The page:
The Mediator complex is a key part of transcriptional regulation through signaling pathways. The enzymatic component of the Mediator-associated CKM module – CDK8 and its paralog CDK19, have emerged as co-regulators in several signal-activated transcriptional pathways, such as Wnt, TGF-beta, androgen and estrogen signaling, STATs, response to serum growth factors and others (reviewed in (Menzl et al., 2019a)). Despite that, the knockout of Cdk8 is only critical in embryogenesis (Westerling et al., 2007), with no phenotype in adult organisms (McCleland et al., 2015), while Cdk19 is wholly dispensable. The same tendency is observed for the knockout of MED subunits and other CKM proteins: constitutive KOs are often embryonically lethal (except for paralog of MED12 - MED12L), while tissue-specific knockouts in adult animals rarely have a severe phenotype (Ilchuk et al., 2023).

Hypothetically CDK8 and CDK19 can compensate for each other in KO animals and mitigate the phenotype in single KOs. To confirm this we produced the first ubiquitous knockout of Cdk8/19 in 2 months old animals. Previously described animals with conditional knockout of Cdk8 in the intestine on Cdk19-/- background presented with a mild phenotype, moderately affecting the number of specialized secreting cells (Dannappel et al., 2022). Our DKO mice had a phenotype evident at the histological level: they lacked haploid spermatids and mature spermatozoa (Fig. 1F), with primary spermatocytes blocked in pachytene of meiosis I (Fig. 2). Surprisingly, Cdk8-/- males previously described as asymptomatic revealed their infertility due to the lack of sexual behavior, despite the absence of morphological changes in the urogenital system (Fig. 1E).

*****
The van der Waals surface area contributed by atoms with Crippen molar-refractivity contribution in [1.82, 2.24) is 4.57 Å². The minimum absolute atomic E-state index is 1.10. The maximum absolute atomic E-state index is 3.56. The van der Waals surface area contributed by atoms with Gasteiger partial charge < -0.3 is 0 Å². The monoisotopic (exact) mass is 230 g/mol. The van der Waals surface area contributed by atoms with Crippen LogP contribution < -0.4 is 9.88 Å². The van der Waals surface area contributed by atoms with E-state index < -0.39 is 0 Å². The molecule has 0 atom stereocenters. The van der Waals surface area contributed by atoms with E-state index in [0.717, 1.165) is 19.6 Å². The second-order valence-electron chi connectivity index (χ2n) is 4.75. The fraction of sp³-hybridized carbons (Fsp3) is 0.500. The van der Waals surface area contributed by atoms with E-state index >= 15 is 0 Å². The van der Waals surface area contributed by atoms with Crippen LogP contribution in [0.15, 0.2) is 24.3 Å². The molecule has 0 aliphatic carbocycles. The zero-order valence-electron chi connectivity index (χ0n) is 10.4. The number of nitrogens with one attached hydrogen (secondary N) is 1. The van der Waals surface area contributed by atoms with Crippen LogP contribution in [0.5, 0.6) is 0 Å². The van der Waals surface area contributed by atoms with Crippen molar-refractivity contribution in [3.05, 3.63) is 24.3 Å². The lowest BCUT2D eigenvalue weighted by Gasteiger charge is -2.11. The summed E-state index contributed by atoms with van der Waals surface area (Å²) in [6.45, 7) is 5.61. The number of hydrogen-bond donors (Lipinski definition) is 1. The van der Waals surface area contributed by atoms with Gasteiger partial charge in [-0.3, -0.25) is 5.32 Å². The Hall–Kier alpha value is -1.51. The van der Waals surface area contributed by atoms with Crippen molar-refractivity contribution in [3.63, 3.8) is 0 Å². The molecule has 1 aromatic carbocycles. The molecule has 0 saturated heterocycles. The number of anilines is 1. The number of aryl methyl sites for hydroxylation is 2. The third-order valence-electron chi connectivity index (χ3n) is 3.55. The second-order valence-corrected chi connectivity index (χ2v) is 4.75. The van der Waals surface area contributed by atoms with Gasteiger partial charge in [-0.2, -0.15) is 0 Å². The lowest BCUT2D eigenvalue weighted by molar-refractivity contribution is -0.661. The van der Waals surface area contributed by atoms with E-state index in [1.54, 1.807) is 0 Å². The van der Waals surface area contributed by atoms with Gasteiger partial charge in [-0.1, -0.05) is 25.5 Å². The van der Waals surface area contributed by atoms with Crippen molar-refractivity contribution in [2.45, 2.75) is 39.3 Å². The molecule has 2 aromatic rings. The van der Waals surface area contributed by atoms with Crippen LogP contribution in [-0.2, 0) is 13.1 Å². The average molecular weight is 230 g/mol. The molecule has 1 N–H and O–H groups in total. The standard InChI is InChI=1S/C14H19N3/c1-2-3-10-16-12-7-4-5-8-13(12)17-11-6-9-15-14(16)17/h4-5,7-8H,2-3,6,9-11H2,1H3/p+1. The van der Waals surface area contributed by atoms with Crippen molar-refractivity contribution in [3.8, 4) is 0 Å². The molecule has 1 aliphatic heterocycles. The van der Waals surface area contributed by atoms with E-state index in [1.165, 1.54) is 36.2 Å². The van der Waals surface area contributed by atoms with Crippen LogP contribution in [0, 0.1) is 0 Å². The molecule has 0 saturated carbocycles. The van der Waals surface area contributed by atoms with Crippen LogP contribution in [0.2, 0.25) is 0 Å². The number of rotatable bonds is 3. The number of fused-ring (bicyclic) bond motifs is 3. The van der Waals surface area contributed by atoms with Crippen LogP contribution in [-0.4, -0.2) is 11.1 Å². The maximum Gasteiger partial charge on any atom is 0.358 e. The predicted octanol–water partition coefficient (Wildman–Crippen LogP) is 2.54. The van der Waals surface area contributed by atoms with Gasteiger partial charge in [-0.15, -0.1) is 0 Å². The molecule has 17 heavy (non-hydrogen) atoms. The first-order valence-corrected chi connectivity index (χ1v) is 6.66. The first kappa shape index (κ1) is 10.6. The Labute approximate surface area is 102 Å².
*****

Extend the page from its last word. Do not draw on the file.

Mice with Med1fl/fl/Vasa-Cre tissue specific KO had an opposite phenotype to the one described here: prophase I passage was accelerated in these mice and spermatocytes entered zygotene/pachytene stage prematurely (Huszar et al., 2015). The difference between these effects is quite interesting in the context of the concept that association with CKM attenuates Mediator-dependent transcription either by sterically preventing TF binding (Freitas et al., 2022), or by post-transcriptional regulation of Mediator complex subunits (Chen et al., 2023; Poss et al., 2016). As far as we know, besides the current work, Huszar et al., 2015 is the only paper establishing a connection between any components of the Mediator complex and spermatogenesis.

We demonstrated a disruption of steroid biosynthesis in Leydig cells which could play the key role for the observed phenotype. A number of works (reviewed in (Ilchuk et al., 2023)) affirm a significant role of Mediator complex in lipid metabolism and biosynthesis as one of the main cofactors for main adipogenic TFs such as C/EBPα, PPARγ and SREBP.